Claus Reinke
In reply to this post by Phil Armstrong-2
>>also try replacing that (foldl' intersect') with (foldr (flip intersect'))!
> OK, next question: Given that I'm using all the results from
> intersect', why is the lazy version better than the strict one? Is ghc
> managing to do some loop fusion?

haskell tends to prefer foldr where mls prefer foldl, be it for
lazyness and short-circuiting operators, or because a tail-recursive
function with a lazy accumulator is only an efficient way to construct
inefficient expressions.

so, the very first thing i tend to look for when someone ports a
program from ml to haskell are tail recursions with non-strict
accumulators. even using foldl', when constructing pairs in the
accumulator, there's no guarantee that the pair components will
be evaluated early even if the pairs themselves are forced. so
replacing foldl with foldr when porting from ml to haskell tends
to be a useful habit, unless there are good reasons for foldl.

however, things seem to be a little bit more involved in this
example: intersect' forces the first component, and ignores
the second, never building nasty delayed combinations of old
accumulator and list head in the new accumulator. but if you
compare the outputs of -ddump-simpl, or if you export all
definitions from main and compare the outputs of --show-iface,
you'll find differences related to the the result of intersect':
whether or not that result can be passed unboxed.

    Constructed Product Result Analysis for Haskell (2000)
    http://citeseer.ist.psu.edu/baker-finch00constructed.html

i don't know the details, but in the foldr case, the result of
intersect' seems to be passed unboxed, in the foldl' case, it
isn't. i'll leave it to the experts to explain whether that has to
be the case or whether it is an omission in the optimizer.

claus
 
>>using a recent ghc head instead of ghc-6.6.1 also seems to
>>make a drastic difference

$ uname -a
CYGWIN_NT-5.1 cr3-lt 1.5.19(0.150/4/2) 2006-01-20 13:28 i686 Cygwin

$ ghc --version
The Glorious Glasgow Haskell Compilation System, version 6.6.1

$ gcc --version
gcc.exe (GCC) 3.4.2 (mingw-special)
Copyright (C) 2004 Free Software Foundation, Inc.
This is free software; see the source for copying conditions.  There is NO
warranty; not even for MERCHANTABILITY or FITNESS FOR A PARTICULAR PURPOSE.

$ ghc --make Ray1.hs
[1 of 1] Compiling Main             ( Ray1.hs, Ray1.o )
Linking Ray1.exe ...

$ time ./Ray1.exe >out

real    0m55.705s
user    0m0.015s
sys     0m0.031s

$ /cygdrive/c/fptools/ghc/ghc-6.7.20070613/bin/ghc --make Ray1.hs -o Ray1head.exe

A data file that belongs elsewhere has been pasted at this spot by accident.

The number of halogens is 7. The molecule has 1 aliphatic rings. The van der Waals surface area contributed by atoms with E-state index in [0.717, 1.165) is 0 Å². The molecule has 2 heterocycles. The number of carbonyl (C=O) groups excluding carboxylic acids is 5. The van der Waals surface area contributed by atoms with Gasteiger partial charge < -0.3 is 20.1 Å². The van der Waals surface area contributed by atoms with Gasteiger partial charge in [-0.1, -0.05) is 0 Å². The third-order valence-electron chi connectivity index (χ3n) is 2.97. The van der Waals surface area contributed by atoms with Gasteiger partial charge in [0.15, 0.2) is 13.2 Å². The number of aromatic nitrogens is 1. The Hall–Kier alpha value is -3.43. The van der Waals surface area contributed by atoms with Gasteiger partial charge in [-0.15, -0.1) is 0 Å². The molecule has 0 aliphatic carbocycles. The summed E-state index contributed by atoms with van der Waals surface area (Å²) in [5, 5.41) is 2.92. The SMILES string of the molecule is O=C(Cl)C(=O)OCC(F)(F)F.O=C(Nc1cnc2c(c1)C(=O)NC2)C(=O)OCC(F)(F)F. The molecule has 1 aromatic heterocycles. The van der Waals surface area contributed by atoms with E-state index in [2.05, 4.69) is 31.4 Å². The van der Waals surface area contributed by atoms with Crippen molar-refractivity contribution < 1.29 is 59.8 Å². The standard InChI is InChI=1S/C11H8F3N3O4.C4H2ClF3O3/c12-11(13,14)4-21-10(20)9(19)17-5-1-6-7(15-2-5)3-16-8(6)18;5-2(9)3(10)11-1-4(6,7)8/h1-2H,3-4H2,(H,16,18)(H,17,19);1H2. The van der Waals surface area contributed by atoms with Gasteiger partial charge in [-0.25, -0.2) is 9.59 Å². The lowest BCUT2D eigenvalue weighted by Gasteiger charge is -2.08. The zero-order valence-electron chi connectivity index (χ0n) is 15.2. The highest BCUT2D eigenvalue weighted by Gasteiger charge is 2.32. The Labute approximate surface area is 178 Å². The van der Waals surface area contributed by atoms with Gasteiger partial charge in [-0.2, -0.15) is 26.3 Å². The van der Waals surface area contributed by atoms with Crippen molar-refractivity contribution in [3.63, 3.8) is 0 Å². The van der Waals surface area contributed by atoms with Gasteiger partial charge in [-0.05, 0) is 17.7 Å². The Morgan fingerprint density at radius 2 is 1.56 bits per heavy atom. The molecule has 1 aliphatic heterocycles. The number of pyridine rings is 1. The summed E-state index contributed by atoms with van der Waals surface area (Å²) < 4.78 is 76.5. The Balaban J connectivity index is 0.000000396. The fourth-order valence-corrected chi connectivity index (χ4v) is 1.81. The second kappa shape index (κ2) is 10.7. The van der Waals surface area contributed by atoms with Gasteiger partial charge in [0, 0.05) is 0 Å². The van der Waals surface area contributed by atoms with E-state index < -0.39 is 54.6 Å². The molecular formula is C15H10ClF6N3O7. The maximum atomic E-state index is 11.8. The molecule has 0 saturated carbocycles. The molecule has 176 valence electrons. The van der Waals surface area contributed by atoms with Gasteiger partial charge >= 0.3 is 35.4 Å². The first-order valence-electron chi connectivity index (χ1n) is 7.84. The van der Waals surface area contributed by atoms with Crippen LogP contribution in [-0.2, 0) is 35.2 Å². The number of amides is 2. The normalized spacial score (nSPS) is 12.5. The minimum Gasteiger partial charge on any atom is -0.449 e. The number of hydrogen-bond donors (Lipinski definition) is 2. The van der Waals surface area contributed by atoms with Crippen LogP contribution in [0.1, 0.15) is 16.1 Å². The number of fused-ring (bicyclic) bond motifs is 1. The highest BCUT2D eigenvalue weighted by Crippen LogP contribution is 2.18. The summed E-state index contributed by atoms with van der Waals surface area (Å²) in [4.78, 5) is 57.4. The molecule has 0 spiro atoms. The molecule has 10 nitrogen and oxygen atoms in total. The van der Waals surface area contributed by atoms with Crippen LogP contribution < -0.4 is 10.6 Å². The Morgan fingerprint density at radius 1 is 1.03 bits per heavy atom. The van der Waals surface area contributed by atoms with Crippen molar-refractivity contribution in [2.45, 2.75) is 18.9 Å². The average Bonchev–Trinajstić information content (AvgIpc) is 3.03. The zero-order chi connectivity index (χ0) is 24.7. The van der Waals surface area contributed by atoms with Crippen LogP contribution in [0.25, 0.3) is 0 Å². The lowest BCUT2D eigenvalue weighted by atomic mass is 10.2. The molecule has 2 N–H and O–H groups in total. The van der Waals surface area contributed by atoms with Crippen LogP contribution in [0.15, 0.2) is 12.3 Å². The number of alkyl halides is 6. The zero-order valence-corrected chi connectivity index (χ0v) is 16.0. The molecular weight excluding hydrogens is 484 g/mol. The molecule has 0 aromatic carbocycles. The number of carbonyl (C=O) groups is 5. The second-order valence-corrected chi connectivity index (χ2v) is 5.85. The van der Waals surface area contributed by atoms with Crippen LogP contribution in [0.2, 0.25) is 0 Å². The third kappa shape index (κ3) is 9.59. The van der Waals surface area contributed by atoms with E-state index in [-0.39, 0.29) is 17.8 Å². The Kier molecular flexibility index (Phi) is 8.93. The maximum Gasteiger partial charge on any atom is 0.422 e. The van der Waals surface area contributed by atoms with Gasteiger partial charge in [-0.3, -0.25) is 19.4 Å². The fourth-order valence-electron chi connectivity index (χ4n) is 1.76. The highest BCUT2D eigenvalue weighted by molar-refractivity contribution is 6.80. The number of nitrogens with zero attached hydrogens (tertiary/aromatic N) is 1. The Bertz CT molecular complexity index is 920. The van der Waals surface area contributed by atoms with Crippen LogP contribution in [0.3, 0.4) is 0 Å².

[1 of 1] Compiling Main             ( Ray1.hs, Ray1.o )
Linking Ray1head.exe ...

$ time ./Ray1head.exe >out.head

real    0m24.989s
user    0m0.031s
sys     0m0.015s

$ diff -q --binary out out.head

$


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Re: Haskell version of ray tracer code is much slower than the original ML

Spencer Janssen-2
In reply to this post by Phil Armstrong-2
On Thu, 21 Jun 2007 11:55:04 +0100
Philip Armstrong <[hidden email]> wrote:

> In odd spare moments, I took John Harrops simple ray tracer[1] & made
> a Haskell version:
>
>   http://www.kantaka.co.uk/cgi-bin/darcsweb.cgi?r=ray
>
>   darcs get http://www.kantaka.co.uk/darcs/ray
>
> It's pretty much a straight translation into idiomatic Haskell (as far
> as my Haskell is idiomatic anyway).
>
> Unfortunately, it's a lot slower than the ML version, despite turning
> all the optimisation options up as far as they'll go. Profiling
> suggests that much of the time is spent in the intersection' function,
> and that the code is creating (and garbage collecting) an awful lot of
> (-|) vector subtraction thunks. Trying to make intersection' or
> ray_sphere stricter (with seq) appears to have no effect whatsoever:
> the output of -ddump-simpl is unchanged (with the arguments all
> staying lazy).
>
> Am I missing anything obvious? I don't want to carry out herculean
> code rewriting efforts: that wouldn't really be in the spirit of the
> thing.
>
> cheers, Phil
>
> [1] http://www.ffconsultancy.com/languages/ray_tracer/comparison.html
>
With a very minor change (attached), your Haskell ray tracer runs faster
than the OCaml version on my machine.  There's a bug GHC where it does
not recognize -fexcess-precision at the command line, but an
OPTIONS_GHC pragma does work correctly.  This flag brings runtime from
about 60s to 20s on my machine (Core Duo 1.83GHz) -- compared to 25s
for the OCaml version.

Results (each run twice to avoid OS buffering of the executable):

% uname -a
Linux localhost 2.6.22-rc4 #5 SMP Tue Jun 19 17:29:36 CDT 2007 i686
Genuine Intel(R) CPU T2400 @ 1.83GHz GenuineIntel GNU/Linux
% ghc --version
The Glorious Glasgow Haskell Compilation System, version 6.6
% ocamlopt -version
3.09.3
% (time ./hsray) | md5sum
./hsray  20.23s user 0.03s system 98% cpu 20.536 total
63a359e5c388f2004726d83d4337f56b  -
% (time ./hsray) | md5sum
./hsray  19.74s user 0.07s system 99% cpu 19.907 total
63a359e5c388f2004726d83d4337f56b  -
% (time ./mlray) | md5sum  
./mlray  25.55s user 0.00s system 98% cpu 25.831 total
63a359e5c388f2004726d83d4337f56b  -
% (time ./mlray) | md5sum
./mlray  25.63s user 0.04s system 98% cpu 25.981 total
63a359e5c388f2004726d83d4337f56b  -


Cheers,
Spencer Janssen
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Re: Haskell version of ray tracer code is much slower than the original ML

Simon Marlow-5
In reply to this post by Phil Armstrong-2
Philip Armstrong wrote:
> On Sat, Jun 23, 2007 at 08:49:15AM +0100, Andrew Coppin wrote:
>> Donald Bruce Stewart wrote:
>>> Don't use -O3 , its *worse* than -O2, and somewhere between -Onot and
>>> -O iirc,
>>
>> Is this likely to be fixed ever?
>
> There is at least a bug report for it IIRC.

It was fixed yesterday.

Cheers,
        Simon